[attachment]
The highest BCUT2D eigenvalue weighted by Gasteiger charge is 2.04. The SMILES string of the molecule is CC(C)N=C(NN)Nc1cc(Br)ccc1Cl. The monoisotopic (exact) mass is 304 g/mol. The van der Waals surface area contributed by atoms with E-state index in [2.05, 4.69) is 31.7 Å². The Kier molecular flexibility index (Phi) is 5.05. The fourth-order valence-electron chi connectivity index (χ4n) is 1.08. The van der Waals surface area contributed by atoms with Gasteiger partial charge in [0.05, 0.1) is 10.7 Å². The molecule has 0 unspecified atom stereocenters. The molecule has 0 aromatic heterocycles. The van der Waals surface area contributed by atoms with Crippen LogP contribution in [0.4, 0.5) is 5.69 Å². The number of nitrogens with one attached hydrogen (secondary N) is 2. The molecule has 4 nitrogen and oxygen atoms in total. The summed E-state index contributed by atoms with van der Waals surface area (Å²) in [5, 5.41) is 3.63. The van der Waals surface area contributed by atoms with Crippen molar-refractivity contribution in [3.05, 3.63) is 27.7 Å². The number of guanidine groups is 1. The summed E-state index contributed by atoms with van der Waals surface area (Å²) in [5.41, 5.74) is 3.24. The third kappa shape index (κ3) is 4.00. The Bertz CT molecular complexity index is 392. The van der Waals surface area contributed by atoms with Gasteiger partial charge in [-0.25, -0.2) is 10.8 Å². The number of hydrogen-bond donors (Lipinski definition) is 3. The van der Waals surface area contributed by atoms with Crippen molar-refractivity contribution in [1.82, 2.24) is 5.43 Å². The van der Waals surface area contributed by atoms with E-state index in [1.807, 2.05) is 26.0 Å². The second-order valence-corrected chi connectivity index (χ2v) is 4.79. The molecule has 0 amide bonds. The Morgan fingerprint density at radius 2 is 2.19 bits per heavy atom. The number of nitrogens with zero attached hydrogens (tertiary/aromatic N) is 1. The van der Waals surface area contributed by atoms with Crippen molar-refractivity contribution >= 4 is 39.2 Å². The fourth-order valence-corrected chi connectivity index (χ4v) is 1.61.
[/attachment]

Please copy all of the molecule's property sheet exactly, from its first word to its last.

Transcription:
The highest BCUT2D eigenvalue weighted by Gasteiger charge is 2.04. The SMILES string of the molecule is CC(C)N=C(NN)Nc1cc(Br)ccc1Cl. The monoisotopic (exact) mass is 304 g/mol. The van der Waals surface area contributed by atoms with E-state index in [2.05, 4.69) is 31.7 Å². The Kier molecular flexibility index (Phi) is 5.05. The fourth-order valence-electron chi connectivity index (χ4n) is 1.08. The van der Waals surface area contributed by atoms with Gasteiger partial charge in [0.05, 0.1) is 10.7 Å². The molecule has 0 unspecified atom stereocenters. The molecule has 0 aromatic heterocycles. The van der Waals surface area contributed by atoms with Crippen LogP contribution in [0.4, 0.5) is 5.69 Å². The number of nitrogens with one attached hydrogen (secondary N) is 2. The molecule has 4 nitrogen and oxygen atoms in total. The summed E-state index contributed by atoms with van der Waals surface area (Å²) in [5, 5.41) is 3.63. The van der Waals surface area contributed by atoms with Crippen molar-refractivity contribution in [3.05, 3.63) is 27.7 Å². The number of guanidine groups is 1. The summed E-state index contributed by atoms with van der Waals surface area (Å²) in [5.41, 5.74) is 3.24. The third kappa shape index (κ3) is 4.00. The Bertz CT molecular complexity index is 392. The van der Waals surface area contributed by atoms with Gasteiger partial charge in [-0.25, -0.2) is 10.8 Å². The number of hydrogen-bond donors (Lipinski definition) is 3. The van der Waals surface area contributed by atoms with Crippen molar-refractivity contribution in [1.82, 2.24) is 5.43 Å². The van der Waals surface area contributed by atoms with E-state index in [1.807, 2.05) is 26.0 Å². The second-order valence-corrected chi connectivity index (χ2v) is 4.79. The molecule has 0 amide bonds. The Morgan fingerprint density at radius 2 is 2.19 bits per heavy atom. The number of nitrogens with zero attached hydrogens (tertiary/aromatic N) is 1. The van der Waals surface area contributed by atoms with Crippen molar-refractivity contribution >= 4 is 39.2 Å². The fourth-order valence-corrected chi connectivity index (χ4v) is 1.61.